BY TAMMY SCILEPPI
Back in the early ’60s, popular composer/bandleader William “Count” Basie and his contemporary Edward “Duke” Ellington, enjoyed hanging out and jamming together in St. Albans, the legendary home of A-list jazz icons such as Fats Waller, Ella Fitzgerald, Lena Horne, and John Coltrane, who resided in its ritzy enclave Addisleigh Park.
In fact, Basie and his wife Catherine lived there since the mid-1940s, as did Ellington’s composer/arranger son Mercer Ellington. And Yankees slugger Babe Ruth spent so much time at the St. Albans Golf and Country Club that many area residents thought he lived there.
Pick up a copy of “St. Albans” (Arcadia Publishing) and take a trip back in time to that exciting era. Queens native Claire Serant’s new “time capsule” book — due for release on Jan. 27 — is chock full of 200 vintage photos and fun historical facts. She highlights the neighborhood’s famous and not-so-famous people and places, courtesy of current and former residents, Queens Library, the Library of Congress, and the Press of Southeast Queens.
You’ll learn about St. Albans’ evolution from a 19th century farming community to a working-class/middle-class community with European roots in the 1920s and ‘30s to a predominately African American and Caribbean American community that continues to embrace its ambitious past through strong connections to business, civic, political, and religious groups.
Serant, a former New York City journalist who teaches at Brooklyn College and Medgar Evers College, decided to pen her book because she was looking for a “fun” writing project.
“As a college professor, I’m always reading students’ work. I wanted to do what I love — research, writing, looking at historical photos and interviewing people,” she explained. “At the same time, a former student, Nicholas Hirshon, wrote ‘Forest Hills’ and ‘Nassau Coliseum’ for Arcadia. Another acquaintance, Carl Ballenas, wrote ‘Jamaica,’ ‘Jamaica Estates,’ ‘Maple Grove Cemetery,’ ‘Kew Gardens’ and ‘Richmond Hill’ for Arcadia. When I frequented Barnes and Noble stores, I saw many of the other sepia-toned Arcadia books and thought, ‘Why not write about St. Albans?’”
Serant said the neighborhood was always very special to her because she worshipped at St. Albans Congregational Church on Linden Boulevard and knew people from St. Albans from school, work or social events.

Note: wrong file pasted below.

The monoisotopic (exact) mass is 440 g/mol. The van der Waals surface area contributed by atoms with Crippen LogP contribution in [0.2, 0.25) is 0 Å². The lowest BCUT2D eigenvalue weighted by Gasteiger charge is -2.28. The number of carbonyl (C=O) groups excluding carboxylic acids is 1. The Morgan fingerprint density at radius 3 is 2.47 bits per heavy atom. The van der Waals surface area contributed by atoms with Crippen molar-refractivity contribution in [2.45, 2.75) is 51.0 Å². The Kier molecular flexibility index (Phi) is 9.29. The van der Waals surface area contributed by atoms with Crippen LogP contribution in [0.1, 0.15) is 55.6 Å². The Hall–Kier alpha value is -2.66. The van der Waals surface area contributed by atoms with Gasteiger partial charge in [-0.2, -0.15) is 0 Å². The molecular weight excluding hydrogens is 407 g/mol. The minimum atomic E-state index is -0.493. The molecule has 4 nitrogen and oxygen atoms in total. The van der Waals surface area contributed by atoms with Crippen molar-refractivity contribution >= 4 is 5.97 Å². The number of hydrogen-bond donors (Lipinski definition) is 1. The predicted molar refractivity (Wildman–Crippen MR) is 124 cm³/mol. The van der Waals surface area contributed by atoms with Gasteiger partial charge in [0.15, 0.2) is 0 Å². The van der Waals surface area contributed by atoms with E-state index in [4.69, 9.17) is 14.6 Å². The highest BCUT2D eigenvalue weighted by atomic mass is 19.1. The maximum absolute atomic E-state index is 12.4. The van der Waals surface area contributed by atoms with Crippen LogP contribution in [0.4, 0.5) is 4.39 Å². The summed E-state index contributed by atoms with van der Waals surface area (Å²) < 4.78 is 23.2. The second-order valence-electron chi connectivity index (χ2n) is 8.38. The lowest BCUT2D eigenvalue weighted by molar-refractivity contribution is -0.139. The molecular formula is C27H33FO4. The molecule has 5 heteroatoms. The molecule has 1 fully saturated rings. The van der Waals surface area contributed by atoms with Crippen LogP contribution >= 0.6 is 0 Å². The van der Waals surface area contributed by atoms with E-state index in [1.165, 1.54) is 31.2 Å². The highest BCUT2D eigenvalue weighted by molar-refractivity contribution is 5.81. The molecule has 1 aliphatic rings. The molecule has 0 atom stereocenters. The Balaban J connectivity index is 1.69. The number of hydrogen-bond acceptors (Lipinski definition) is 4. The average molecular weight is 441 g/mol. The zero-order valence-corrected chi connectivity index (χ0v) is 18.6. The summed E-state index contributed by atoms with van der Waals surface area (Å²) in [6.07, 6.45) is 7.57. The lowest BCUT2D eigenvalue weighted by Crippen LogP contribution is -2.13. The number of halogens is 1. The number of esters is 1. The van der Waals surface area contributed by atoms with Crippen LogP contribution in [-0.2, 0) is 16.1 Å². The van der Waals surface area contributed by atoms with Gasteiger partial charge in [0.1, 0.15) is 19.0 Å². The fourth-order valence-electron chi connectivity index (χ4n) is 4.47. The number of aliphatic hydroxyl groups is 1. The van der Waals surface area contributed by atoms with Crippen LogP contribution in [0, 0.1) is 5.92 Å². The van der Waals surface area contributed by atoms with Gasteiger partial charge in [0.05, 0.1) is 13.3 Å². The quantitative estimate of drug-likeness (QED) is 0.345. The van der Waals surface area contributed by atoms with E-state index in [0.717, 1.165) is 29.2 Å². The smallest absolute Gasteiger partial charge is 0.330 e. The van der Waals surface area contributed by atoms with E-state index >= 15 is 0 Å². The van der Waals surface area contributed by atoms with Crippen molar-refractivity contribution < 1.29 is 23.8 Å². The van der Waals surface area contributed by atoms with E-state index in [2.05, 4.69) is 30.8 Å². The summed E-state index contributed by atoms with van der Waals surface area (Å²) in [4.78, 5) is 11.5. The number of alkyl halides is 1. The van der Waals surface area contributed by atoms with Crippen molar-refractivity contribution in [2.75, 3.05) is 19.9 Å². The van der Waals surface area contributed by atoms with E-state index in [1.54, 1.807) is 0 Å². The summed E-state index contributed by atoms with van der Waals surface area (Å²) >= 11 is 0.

“When I covered Queens as a general assignment reporter for the New York Daily News [14 years], I wrote about St. Albans civic and business leaders, so it was nice to speak with many longtime residents and new acquaintances,” she said.
The author scored many cool pics from locals, as well as places like the Jamaica NAACP branch, which provided a photo of early members, including sociologist/journalist and former Addisleigh Park resident W.E.B. Du Bois, and American diplomat Ralph Bunche, who won a Nobel Peace Prize. Serant also took a few photos herself, but daughter Blair Garrett, was her main photographer.
One slice-of-life shot shows brothers Reuben “Ruby” and Jacob “Jinx” Kaplan, co-owners of popular jazz spot Club Ruby (located on Baisley Blvd. and 120th Ave. from early 1950s to mid-1960s), serving and serenading customers. It featured musicians, like trumpeter Freddie Hubbard and tenor saxophonist Joe Henderson.
Serant, who hails from Springfield Gardens and now lives in Nassau County, said the timing was right for her book project.
“Right now, there are a lot of longtime St. Albans residents who have retired or relocated south. Their adult children might be trying to figure out whether to sell their family home or not. I wanted a book to remind the second generation of what their parents worked for when they came to St. Albans,” she said. “With all of the gentrification taking place in NYC, St. Albans folks – like the rest of southeast Queens – should remember the area’s value.”
“It’s a place where those hardworking families put down roots in order to give their children the ability to succeed,” she added.
Serant will appear at a book signing event from 6 to 8 p.m. on Jan. 30 at Black Spectrum Theatre Company, located at Roy Wilkins Park at 177th Street and Baisley Boulevard.